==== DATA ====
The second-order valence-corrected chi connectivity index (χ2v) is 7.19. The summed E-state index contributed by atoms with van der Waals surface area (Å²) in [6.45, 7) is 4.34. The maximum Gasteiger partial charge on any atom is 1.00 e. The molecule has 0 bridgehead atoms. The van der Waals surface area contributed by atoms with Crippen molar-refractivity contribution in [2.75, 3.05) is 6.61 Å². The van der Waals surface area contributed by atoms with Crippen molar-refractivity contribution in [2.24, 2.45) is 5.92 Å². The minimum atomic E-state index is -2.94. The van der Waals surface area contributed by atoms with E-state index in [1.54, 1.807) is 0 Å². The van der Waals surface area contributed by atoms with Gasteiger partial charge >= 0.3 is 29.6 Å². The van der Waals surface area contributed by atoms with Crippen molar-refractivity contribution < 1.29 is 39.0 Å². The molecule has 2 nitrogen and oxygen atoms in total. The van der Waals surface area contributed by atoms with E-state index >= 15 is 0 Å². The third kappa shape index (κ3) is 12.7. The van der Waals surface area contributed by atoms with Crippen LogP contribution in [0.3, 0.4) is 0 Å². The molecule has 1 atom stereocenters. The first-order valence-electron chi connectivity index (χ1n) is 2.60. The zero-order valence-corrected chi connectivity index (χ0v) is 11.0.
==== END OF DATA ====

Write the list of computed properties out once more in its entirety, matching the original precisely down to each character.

The second-order valence-corrected chi connectivity index (χ2v) is 7.19. The summed E-state index contributed by atoms with van der Waals surface area (Å²) in [6.45, 7) is 4.34. The maximum Gasteiger partial charge on any atom is 1.00 e. The molecule has 0 bridgehead atoms. The van der Waals surface area contributed by atoms with Crippen molar-refractivity contribution in [2.75, 3.05) is 6.61 Å². The van der Waals surface area contributed by atoms with Crippen molar-refractivity contribution in [2.24, 2.45) is 5.92 Å². The minimum atomic E-state index is -2.94. The van der Waals surface area contributed by atoms with E-state index in [1.54, 1.807) is 0 Å². The van der Waals surface area contributed by atoms with Gasteiger partial charge >= 0.3 is 29.6 Å². The van der Waals surface area contributed by atoms with Crippen molar-refractivity contribution < 1.29 is 39.0 Å². The molecule has 2 nitrogen and oxygen atoms in total. The van der Waals surface area contributed by atoms with E-state index >= 15 is 0 Å². The third kappa shape index (κ3) is 12.7. The van der Waals surface area contributed by atoms with Crippen LogP contribution in [0.3, 0.4) is 0 Å². The molecule has 1 atom stereocenters. The first-order valence-electron chi connectivity index (χ1n) is 2.60. The zero-order valence-corrected chi connectivity index (χ0v) is 11.0.